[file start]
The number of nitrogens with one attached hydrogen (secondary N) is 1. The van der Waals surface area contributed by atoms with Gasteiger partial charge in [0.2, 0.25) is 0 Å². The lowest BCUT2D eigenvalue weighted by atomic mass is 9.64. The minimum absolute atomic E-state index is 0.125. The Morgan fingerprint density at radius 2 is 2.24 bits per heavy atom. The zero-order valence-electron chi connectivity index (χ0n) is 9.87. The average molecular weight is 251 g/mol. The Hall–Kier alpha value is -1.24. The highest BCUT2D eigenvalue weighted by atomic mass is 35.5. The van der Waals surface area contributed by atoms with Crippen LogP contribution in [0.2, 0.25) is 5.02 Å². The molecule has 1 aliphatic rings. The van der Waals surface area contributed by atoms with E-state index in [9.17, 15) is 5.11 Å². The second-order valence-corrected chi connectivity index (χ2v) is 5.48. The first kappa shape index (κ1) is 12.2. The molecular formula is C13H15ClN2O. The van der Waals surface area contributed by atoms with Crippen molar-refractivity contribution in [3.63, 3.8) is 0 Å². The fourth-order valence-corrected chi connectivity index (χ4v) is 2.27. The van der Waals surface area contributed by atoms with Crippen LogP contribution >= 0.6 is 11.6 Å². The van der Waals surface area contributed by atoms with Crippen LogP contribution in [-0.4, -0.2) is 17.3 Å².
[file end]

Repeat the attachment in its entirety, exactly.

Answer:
The number of nitrogens with one attached hydrogen (secondary N) is 1. The van der Waals surface area contributed by atoms with Gasteiger partial charge in [0.2, 0.25) is 0 Å². The lowest BCUT2D eigenvalue weighted by atomic mass is 9.64. The minimum absolute atomic E-state index is 0.125. The Morgan fingerprint density at radius 2 is 2.24 bits per heavy atom. The zero-order valence-electron chi connectivity index (χ0n) is 9.87. The average molecular weight is 251 g/mol. The Hall–Kier alpha value is -1.24. The highest BCUT2D eigenvalue weighted by atomic mass is 35.5. The van der Waals surface area contributed by atoms with Crippen LogP contribution in [0.2, 0.25) is 5.02 Å². The molecule has 1 aliphatic rings. The van der Waals surface area contributed by atoms with E-state index in [9.17, 15) is 5.11 Å². The second-order valence-corrected chi connectivity index (χ2v) is 5.48. The first kappa shape index (κ1) is 12.2. The molecular formula is C13H15ClN2O. The van der Waals surface area contributed by atoms with Crippen molar-refractivity contribution in [3.63, 3.8) is 0 Å². The fourth-order valence-corrected chi connectivity index (χ4v) is 2.27. The van der Waals surface area contributed by atoms with Crippen LogP contribution >= 0.6 is 11.6 Å². The van der Waals surface area contributed by atoms with Crippen LogP contribution in [-0.4, -0.2) is 17.3 Å².